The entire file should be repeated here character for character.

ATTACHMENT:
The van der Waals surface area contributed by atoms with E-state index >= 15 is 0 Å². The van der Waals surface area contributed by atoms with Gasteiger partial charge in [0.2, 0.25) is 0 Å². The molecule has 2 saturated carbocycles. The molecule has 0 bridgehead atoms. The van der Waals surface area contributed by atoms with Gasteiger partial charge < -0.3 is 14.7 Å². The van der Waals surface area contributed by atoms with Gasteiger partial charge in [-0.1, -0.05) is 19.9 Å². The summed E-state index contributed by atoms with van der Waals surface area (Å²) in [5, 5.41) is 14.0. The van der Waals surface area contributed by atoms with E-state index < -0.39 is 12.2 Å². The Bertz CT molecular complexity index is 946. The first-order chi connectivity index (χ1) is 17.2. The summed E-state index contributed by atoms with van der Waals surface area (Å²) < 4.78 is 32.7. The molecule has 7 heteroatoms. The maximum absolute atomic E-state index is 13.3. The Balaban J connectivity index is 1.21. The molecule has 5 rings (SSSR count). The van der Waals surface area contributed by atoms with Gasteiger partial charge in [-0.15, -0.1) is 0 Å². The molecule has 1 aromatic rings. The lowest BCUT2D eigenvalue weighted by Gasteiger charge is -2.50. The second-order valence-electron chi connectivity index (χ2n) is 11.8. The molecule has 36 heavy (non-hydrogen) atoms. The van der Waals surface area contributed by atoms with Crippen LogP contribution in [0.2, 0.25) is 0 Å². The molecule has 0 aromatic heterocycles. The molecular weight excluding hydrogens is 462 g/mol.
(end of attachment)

The van der Waals surface area contributed by atoms with E-state index >= 15 is 0 Å². The van der Waals surface area contributed by atoms with Gasteiger partial charge in [0.2, 0.25) is 0 Å². The molecule has 2 saturated carbocycles. The molecule has 0 bridgehead atoms. The van der Waals surface area contributed by atoms with Gasteiger partial charge < -0.3 is 14.7 Å². The van der Waals surface area contributed by atoms with Gasteiger partial charge in [-0.1, -0.05) is 19.9 Å². The summed E-state index contributed by atoms with van der Waals surface area (Å²) in [5, 5.41) is 14.0. The van der Waals surface area contributed by atoms with E-state index < -0.39 is 12.2 Å². The Bertz CT molecular complexity index is 946. The first-order chi connectivity index (χ1) is 17.2. The summed E-state index contributed by atoms with van der Waals surface area (Å²) < 4.78 is 32.7. The molecule has 7 heteroatoms. The maximum absolute atomic E-state index is 13.3. The Balaban J connectivity index is 1.21. The molecule has 5 rings (SSSR count). The van der Waals surface area contributed by atoms with Gasteiger partial charge in [-0.15, -0.1) is 0 Å². The molecule has 1 aromatic rings. The lowest BCUT2D eigenvalue weighted by Gasteiger charge is -2.50. The second-order valence-electron chi connectivity index (χ2n) is 11.8. The molecule has 36 heavy (non-hydrogen) atoms. The van der Waals surface area contributed by atoms with Crippen LogP contribution in [0.2, 0.25) is 0 Å². The molecule has 0 aromatic heterocycles. The molecular weight excluding hydrogens is 462 g/mol.